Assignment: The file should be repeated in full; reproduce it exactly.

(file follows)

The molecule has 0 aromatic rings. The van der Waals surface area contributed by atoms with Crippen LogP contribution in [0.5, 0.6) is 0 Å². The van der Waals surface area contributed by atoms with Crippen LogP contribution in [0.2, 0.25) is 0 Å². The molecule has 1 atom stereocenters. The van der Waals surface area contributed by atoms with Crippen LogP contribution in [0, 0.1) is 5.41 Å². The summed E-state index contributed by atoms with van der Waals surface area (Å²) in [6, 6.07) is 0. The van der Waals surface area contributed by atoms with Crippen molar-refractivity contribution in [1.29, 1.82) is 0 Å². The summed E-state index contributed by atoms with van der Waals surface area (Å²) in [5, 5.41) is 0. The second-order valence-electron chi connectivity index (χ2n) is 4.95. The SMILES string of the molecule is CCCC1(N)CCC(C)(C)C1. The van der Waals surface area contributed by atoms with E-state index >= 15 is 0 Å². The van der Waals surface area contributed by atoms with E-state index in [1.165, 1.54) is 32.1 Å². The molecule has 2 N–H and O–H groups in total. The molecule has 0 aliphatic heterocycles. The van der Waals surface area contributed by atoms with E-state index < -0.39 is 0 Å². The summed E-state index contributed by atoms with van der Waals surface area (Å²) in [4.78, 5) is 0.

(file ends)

The molecule has 0 aromatic rings. The van der Waals surface area contributed by atoms with Crippen LogP contribution in [0.5, 0.6) is 0 Å². The van der Waals surface area contributed by atoms with Crippen LogP contribution in [0.2, 0.25) is 0 Å². The molecule has 1 atom stereocenters. The van der Waals surface area contributed by atoms with Crippen LogP contribution in [0, 0.1) is 5.41 Å². The summed E-state index contributed by atoms with van der Waals surface area (Å²) in [6, 6.07) is 0. The van der Waals surface area contributed by atoms with Crippen molar-refractivity contribution in [1.29, 1.82) is 0 Å². The summed E-state index contributed by atoms with van der Waals surface area (Å²) in [5, 5.41) is 0. The second-order valence-electron chi connectivity index (χ2n) is 4.95. The SMILES string of the molecule is CCCC1(N)CCC(C)(C)C1. The van der Waals surface area contributed by atoms with E-state index >= 15 is 0 Å². The van der Waals surface area contributed by atoms with E-state index in [1.165, 1.54) is 32.1 Å². The molecule has 2 N–H and O–H groups in total. The molecule has 0 aliphatic heterocycles. The van der Waals surface area contributed by atoms with E-state index < -0.39 is 0 Å². The summed E-state index contributed by atoms with van der Waals surface area (Å²) in [4.78, 5) is 0.